“The angels said to her ‘Woman why are you weeping?’ She said to them, ‘They have taken away my Lord, and I do not know where they have laid him.’ When she had said this, she turned around and saw Jesus standing there, but she did not know that it was Jesus.” John 20:13-14
That was a day Mary would never forget. She and the other women had come to Jesus’ tomb to finish His burial anointing. They had worried about how they would get the stone rolled away from the entrance to the tomb, but when they arrived it was already rolled away and Jesus was not in the tomb.
They did exactly what I would have done. They ran out in fear and confusion to tell the disciples that the tomb was empty. Later when she returned to the empty tomb she met two angels and finally the Lord Himself. But she did not recognize Him at first. She was not expecting to see angels and she surely wasn’t expecting to see a living breathing Jesus. Her fear and her tears may have been part of the problem she had in not recognizing him, but there he was alive. It was only when Jesus called her by name that she recognized it was her Lord. At that moment she was joyfully surprised in the midst of her grief. Her sorrow and her fear turned into joy in one brief moment.
I recall when my husband passed away in the early morning hours of Ash Wednesday, 2002. When I discovered that he could not respond when I called his name, I called 911 and while the EMTs were on the way I gave him CPR, but to no avail. I still recall those fearful waiting moments at the hospital when the doctors finally called me in to tell me that they could not revive him. That day, and all of the events up to his burial service are still fresh in my memory. Friends came to sit with me, and brought food for my family. Pastor friends came to pray with me, and one volunteered to conduct the Ash Wednesday service for my congregation that evening. He also preached for me the following Sunday. In the days that followed I was in a state of shock, grief, uncertainty and functioning somehow by remote control. I called two of my close pastor friends to conduct the burial service, contacted the musicians with the music, met with the funeral home director, wrote the obituary, and prepared the bulletin for the burial and Holy Communion service to give to the church secretary. It wasn’t until I sat in that service and listened to the scriptures, the words of remembrance, the sermon, the singing of the hymns, the prayers, and then one of the pastors, who led the worship service, took me by the hand and led me out in front of my husband’s casket at the end of service that I felt the power of all the love that had been poured out on me and my family during that whole week following my husband’s death. The joy of God’s love seemed to flood over me in a powerful way during that worship as I said goodbye to my husband, and dearest friend of almost 50 years. The joy of resurrection filled me as we walked to the church cemetery that day. The power of the Resurrection seemed to overpower all of my fear and sorrow.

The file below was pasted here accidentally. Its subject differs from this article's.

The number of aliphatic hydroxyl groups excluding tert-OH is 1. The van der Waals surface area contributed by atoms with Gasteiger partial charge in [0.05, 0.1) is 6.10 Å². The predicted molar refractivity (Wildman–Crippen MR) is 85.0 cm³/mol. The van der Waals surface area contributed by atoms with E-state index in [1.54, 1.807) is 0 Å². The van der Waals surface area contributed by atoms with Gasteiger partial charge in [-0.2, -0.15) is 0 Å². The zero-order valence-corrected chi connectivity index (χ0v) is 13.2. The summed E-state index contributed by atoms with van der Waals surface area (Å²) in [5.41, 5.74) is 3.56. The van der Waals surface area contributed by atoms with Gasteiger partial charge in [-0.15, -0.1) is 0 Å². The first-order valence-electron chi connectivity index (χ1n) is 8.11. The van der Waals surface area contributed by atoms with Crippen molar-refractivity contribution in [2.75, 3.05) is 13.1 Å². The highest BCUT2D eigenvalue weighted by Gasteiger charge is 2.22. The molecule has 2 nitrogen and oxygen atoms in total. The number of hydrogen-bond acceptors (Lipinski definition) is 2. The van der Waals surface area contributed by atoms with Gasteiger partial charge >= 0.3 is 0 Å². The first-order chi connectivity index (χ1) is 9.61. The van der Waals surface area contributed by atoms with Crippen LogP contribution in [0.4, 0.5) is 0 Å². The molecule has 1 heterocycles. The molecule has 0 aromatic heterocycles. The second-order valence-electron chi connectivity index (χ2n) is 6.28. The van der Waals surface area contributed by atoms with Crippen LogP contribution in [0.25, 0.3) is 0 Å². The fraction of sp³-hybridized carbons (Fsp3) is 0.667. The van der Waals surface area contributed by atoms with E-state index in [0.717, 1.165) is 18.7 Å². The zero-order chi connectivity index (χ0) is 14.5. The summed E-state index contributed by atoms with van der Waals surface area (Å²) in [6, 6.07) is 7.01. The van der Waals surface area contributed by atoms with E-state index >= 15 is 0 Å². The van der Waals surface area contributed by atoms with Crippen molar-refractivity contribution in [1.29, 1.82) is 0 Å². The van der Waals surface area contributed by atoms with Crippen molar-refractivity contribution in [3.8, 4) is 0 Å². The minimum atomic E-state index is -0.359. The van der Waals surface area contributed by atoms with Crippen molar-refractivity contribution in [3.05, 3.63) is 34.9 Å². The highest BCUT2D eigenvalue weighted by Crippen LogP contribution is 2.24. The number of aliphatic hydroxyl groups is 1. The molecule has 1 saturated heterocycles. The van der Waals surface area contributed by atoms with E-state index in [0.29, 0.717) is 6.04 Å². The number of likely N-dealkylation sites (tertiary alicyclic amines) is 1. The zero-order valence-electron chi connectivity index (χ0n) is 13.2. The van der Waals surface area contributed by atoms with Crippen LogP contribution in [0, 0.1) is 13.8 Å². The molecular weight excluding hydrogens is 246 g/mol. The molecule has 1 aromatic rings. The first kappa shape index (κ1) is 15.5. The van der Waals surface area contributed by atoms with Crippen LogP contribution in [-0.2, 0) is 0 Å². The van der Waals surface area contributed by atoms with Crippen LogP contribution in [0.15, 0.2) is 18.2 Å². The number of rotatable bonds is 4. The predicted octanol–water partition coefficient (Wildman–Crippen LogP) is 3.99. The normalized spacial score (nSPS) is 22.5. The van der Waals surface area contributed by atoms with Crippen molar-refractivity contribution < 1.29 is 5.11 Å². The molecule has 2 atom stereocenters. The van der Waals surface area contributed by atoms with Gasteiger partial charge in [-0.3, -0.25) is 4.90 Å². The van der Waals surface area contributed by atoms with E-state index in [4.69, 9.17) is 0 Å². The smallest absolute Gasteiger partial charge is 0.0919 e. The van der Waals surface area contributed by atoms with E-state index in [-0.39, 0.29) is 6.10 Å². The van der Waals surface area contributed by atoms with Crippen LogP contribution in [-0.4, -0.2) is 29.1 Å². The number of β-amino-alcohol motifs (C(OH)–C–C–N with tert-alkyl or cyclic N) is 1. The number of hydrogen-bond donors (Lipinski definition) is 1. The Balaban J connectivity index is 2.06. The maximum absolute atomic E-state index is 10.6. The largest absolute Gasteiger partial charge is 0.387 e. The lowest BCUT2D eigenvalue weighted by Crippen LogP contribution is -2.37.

In our grief, worry, fear and times of great loss sometimes we cannot recognize the powerful love of God that is all around us, just as Mary was that morning when she went to anoint Jesus body. Then when he called her name her grief, her worry, her fear all turned into joy. The Resurrection was Real!
It is because Jesus rose from the dead that the joy of resurrection also belongs to those who He has called by name. Our grief, fear, and pain are all natural because death is a reality in this world. But, thanks be to God they are turned into joy as we begin to realize that Jesus is alive and we will live eternally with all those who have trusted in Jesus Christ. Thanks be to God for Jesus rising from the dead!